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Messages - Pat Lamb

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Routes / Re: Blue Ridge Parkway / Skyline Drive input
« on: September 09, 2012, 09:09:11 pm »
A couple more notes here.  If you do Skyline, the drop down to Waynesboro isn't bad.  The Quality Inn is an AT classic break spot, and there's a steak house two blocks down that's great.

There's a "secret" back road off the BRP into Boone, NC.  About 5 miles off route without any significant climbing either way.  (The book's route is, well, scenic!)  Worth a stop for Daniel Boone Inn with all-you-can-eat country cooking, and Pepper's makes a superb carrot cake.

Skip the eatery at Crabtree Falls -- it'll probably be closed, but if it is you won't miss anything (except maybe ice cream).  Mt. Pisgah has a great restaurant coupled with the campground and motel.

Off the southern tip -- if you're in the Cherokee area with a car, call up Nantahala Outdoor Center the other side of Bryson City and see if Relia's is open.  I've loved everything I've had at that restaurant!

General Discussion / Re: Fall ride starting in October--Need Advice
« on: September 09, 2012, 09:00:02 pm »
Roughly 1,100 miles (from a quick google maps hack), that's easily done if you're in good shape.  As far as daylight, most people end up riding only 5-6 hours per day; if you can get out of bed and get rolling at a decent hour, you shouldn't have any problems there.

I'd advise having enough cash in reserve to hole up for two nights in a motel.  End of October and beginning of November is when the first snowfall often hits the southern Appalachians.  (For goodness' sake, learn how the natives say it before you hit the mountains.  It is NOT pronounced like appellation south of the Mason-Dixon line!!)

Check out for seasonal averages at some of the towns near where you'll be passing.  I'd expect temps down to around freezing in the Appalachians in late October overnight, with highs in the 50s and 60s.  That's a bit troublesome to ride in for me -- tights and jacket on, long gloves, jacket off, short gloves, jacket back on for a long downhill, jacket and tights off for the climb on the other side of the valley, lather, rinse, and repeat.

I think it sounds like a great trip.  If you leave early enough, you might hit some great color in the mountains if the leaves are at their peak!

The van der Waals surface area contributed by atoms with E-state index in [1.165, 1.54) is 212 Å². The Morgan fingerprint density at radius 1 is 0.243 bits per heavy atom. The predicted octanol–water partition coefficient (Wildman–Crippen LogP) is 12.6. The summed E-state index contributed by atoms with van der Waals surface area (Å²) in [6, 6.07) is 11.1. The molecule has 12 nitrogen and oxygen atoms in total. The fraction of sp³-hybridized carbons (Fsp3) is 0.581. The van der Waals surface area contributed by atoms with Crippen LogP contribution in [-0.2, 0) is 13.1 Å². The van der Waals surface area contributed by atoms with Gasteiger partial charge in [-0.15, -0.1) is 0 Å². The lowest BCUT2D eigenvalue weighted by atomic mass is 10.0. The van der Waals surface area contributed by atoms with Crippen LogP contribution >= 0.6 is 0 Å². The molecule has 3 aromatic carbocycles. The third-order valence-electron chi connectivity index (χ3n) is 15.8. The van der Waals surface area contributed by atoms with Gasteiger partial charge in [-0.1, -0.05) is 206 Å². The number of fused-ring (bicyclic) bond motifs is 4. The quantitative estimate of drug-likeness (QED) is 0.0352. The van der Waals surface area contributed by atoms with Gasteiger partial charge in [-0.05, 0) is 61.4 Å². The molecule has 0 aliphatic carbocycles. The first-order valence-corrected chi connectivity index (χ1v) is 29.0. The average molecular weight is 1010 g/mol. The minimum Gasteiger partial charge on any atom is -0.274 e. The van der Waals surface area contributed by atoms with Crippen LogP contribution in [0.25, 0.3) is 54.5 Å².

Gear Talk / Re: Chain repair
« on: September 07, 2012, 10:41:42 am »
For anyone who uses master links, I highly recommend getting  a Park MLP-1C tool for home use. It makes removal so much easier than doing it with just your hands.

I've never needed anything more than a pair of normal pliers, even for cruddy chains and links.  Grab some slack, arrange the master link to stand proud with 90 degree angles, open the pliers to grab opposing corners of the master link (not the corners with the enlarged holes), and squeeze.  Takes longer to get the pliers out of the toolbox than it does to open the link (and longer still to describe the process!).

Gear Talk / Re: BioLite Stove
« on: September 07, 2012, 09:34:22 am »
The only downside I can see is that it's often difficult to find any kind of firewood or kindling near established, popular campsites.  Even the people who bring generators, satellite dishes and TVs in their 32' RVs to a national park want to have a campfire every night, and a fair few don't want to pay for firewood from the camp store (too expensive!).  As a result, many of these are stripped clean of brush and downed limbs.  (The Biolite looks like it'd have trouble handling the large firewood that is being sold...)

Start with John's recommendation of the ACA routes, then spend an evening looking at to check out various cities on the routes.  Look at the averages, and pay attention to the 10% low temps.

I'd head east or south, aiming to get east of Charlottesville on the TransAm by the end of October.  The idea would be to get out of the Appalachians pretty quick -- you can get snowstorms in the mountains by late October.  Going south, you should miss cold weather fairly easily.  You could head south on the Atlantic Coast from Virginia -- but stay off the Outer Banks in NC.  Given six weeks, if you go south, you could go east on the Southern Tier, and perhaps south towards Key West.  If you turn west on the ST, you'd have to push to get across the Rockies, or end your trip around El Paso.

Anywhere but on the gulf coast, I'd suggest you have enough financial reserve to spend a couple nights in a motel.  You can get an early winter storm in November that'll give you some sleet or snow, but it'll probably melt after a day or two.

General Discussion / Re: Bike shipping / Lesson learned?
« on: September 05, 2012, 01:36:35 pm »
While I like the internal compression straps, I am less than enthusiastic about the outer h-strap system. TSA at my airport doesn't have a large scanning machine, so they open bike boxes. Some employees have had trouble figuring out how to re-secure the straps. One time, I got the box back with two of the straps tied in a knot.

TSA must be hiring the gorillas from the Atlanta zoo that used to do luggage commercials.  They have trouble with belt buckles.  I'm sure that's why they want you to take your belt off.  Reading or following pictures is right out -- they've never done either with the directions on top of my S&S coupled bike, and I hold my breath every time I open the case after they've monkeyed around with it.